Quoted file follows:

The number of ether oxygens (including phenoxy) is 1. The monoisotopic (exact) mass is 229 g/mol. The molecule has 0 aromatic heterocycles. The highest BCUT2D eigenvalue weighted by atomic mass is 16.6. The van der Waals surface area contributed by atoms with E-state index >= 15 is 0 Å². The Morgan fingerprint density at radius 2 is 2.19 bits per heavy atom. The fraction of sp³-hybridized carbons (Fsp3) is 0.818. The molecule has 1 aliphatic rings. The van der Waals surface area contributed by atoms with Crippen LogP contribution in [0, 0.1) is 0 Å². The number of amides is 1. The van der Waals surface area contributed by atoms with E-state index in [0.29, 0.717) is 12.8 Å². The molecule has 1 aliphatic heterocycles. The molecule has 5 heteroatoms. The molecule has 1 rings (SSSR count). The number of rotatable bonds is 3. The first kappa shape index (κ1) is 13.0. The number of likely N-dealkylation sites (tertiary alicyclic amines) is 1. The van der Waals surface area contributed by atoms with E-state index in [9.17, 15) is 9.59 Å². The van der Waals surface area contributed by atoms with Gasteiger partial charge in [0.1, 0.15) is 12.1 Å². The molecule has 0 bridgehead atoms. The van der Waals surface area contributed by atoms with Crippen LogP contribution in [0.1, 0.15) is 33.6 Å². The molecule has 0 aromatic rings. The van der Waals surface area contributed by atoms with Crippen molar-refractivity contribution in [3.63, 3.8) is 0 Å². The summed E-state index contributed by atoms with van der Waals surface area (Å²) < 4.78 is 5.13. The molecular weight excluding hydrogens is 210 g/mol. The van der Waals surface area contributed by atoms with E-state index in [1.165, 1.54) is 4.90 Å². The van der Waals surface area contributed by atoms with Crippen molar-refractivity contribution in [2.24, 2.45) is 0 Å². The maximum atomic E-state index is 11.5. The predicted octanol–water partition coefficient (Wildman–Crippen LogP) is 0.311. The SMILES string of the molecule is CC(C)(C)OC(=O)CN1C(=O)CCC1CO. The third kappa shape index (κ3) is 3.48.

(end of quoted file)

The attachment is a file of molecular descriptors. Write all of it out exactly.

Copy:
The number of ether oxygens (including phenoxy) is 1. The monoisotopic (exact) mass is 229 g/mol. The molecule has 0 aromatic heterocycles. The highest BCUT2D eigenvalue weighted by atomic mass is 16.6. The van der Waals surface area contributed by atoms with E-state index >= 15 is 0 Å². The Morgan fingerprint density at radius 2 is 2.19 bits per heavy atom. The fraction of sp³-hybridized carbons (Fsp3) is 0.818. The molecule has 1 aliphatic rings. The van der Waals surface area contributed by atoms with Crippen LogP contribution in [0, 0.1) is 0 Å². The number of amides is 1. The van der Waals surface area contributed by atoms with E-state index in [0.29, 0.717) is 12.8 Å². The molecule has 1 aliphatic heterocycles. The molecule has 5 heteroatoms. The molecule has 1 rings (SSSR count). The number of rotatable bonds is 3. The first kappa shape index (κ1) is 13.0. The number of likely N-dealkylation sites (tertiary alicyclic amines) is 1. The van der Waals surface area contributed by atoms with E-state index in [9.17, 15) is 9.59 Å². The van der Waals surface area contributed by atoms with Gasteiger partial charge in [0.1, 0.15) is 12.1 Å². The molecule has 0 bridgehead atoms. The van der Waals surface area contributed by atoms with Crippen LogP contribution in [0.1, 0.15) is 33.6 Å². The molecule has 0 aromatic rings. The van der Waals surface area contributed by atoms with Crippen molar-refractivity contribution in [3.63, 3.8) is 0 Å². The summed E-state index contributed by atoms with van der Waals surface area (Å²) < 4.78 is 5.13. The molecular weight excluding hydrogens is 210 g/mol. The van der Waals surface area contributed by atoms with E-state index in [1.165, 1.54) is 4.90 Å². The van der Waals surface area contributed by atoms with Crippen molar-refractivity contribution in [2.24, 2.45) is 0 Å². The maximum atomic E-state index is 11.5. The predicted octanol–water partition coefficient (Wildman–Crippen LogP) is 0.311. The SMILES string of the molecule is CC(C)(C)OC(=O)CN1C(=O)CCC1CO. The third kappa shape index (κ3) is 3.48.